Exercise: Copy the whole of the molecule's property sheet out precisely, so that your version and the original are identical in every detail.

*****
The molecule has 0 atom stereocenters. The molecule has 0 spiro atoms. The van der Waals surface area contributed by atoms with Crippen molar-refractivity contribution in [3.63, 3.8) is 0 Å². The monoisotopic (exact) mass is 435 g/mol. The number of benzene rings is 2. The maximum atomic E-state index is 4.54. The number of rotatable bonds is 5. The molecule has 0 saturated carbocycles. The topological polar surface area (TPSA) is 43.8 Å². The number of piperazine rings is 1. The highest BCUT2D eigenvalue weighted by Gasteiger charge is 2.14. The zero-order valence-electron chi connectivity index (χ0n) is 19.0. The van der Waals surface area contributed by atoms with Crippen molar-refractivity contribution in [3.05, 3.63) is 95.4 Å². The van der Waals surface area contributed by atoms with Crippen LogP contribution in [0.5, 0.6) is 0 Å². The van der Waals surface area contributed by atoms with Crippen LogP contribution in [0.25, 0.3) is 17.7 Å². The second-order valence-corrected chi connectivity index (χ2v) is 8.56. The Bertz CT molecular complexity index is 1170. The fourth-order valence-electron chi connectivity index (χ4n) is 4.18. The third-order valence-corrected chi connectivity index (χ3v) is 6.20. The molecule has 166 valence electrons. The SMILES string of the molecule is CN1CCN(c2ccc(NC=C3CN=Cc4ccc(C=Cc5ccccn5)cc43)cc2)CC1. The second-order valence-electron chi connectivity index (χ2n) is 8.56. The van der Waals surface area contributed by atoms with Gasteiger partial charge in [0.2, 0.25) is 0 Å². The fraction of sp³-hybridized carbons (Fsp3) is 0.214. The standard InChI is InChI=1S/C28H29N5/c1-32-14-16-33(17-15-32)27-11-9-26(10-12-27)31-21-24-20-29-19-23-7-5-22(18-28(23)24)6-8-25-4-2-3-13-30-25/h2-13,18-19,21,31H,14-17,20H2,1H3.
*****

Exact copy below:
The molecule has 0 atom stereocenters. The molecule has 0 spiro atoms. The van der Waals surface area contributed by atoms with Crippen molar-refractivity contribution in [3.63, 3.8) is 0 Å². The monoisotopic (exact) mass is 435 g/mol. The number of benzene rings is 2. The maximum atomic E-state index is 4.54. The number of rotatable bonds is 5. The molecule has 0 saturated carbocycles. The topological polar surface area (TPSA) is 43.8 Å². The number of piperazine rings is 1. The highest BCUT2D eigenvalue weighted by Gasteiger charge is 2.14. The zero-order valence-electron chi connectivity index (χ0n) is 19.0. The van der Waals surface area contributed by atoms with Crippen molar-refractivity contribution in [3.05, 3.63) is 95.4 Å². The van der Waals surface area contributed by atoms with Crippen LogP contribution in [0.5, 0.6) is 0 Å². The van der Waals surface area contributed by atoms with Crippen LogP contribution in [0.25, 0.3) is 17.7 Å². The second-order valence-corrected chi connectivity index (χ2v) is 8.56. The Bertz CT molecular complexity index is 1170. The fourth-order valence-electron chi connectivity index (χ4n) is 4.18. The third-order valence-corrected chi connectivity index (χ3v) is 6.20. The molecule has 166 valence electrons. The SMILES string of the molecule is CN1CCN(c2ccc(NC=C3CN=Cc4ccc(C=Cc5ccccn5)cc43)cc2)CC1. The second-order valence-electron chi connectivity index (χ2n) is 8.56. The van der Waals surface area contributed by atoms with Gasteiger partial charge in [0.2, 0.25) is 0 Å². The fraction of sp³-hybridized carbons (Fsp3) is 0.214. The standard InChI is InChI=1S/C28H29N5/c1-32-14-16-33(17-15-32)27-11-9-26(10-12-27)31-21-24-20-29-19-23-7-5-22(18-28(23)24)6-8-25-4-2-3-13-30-25/h2-13,18-19,21,31H,14-17,20H2,1H3.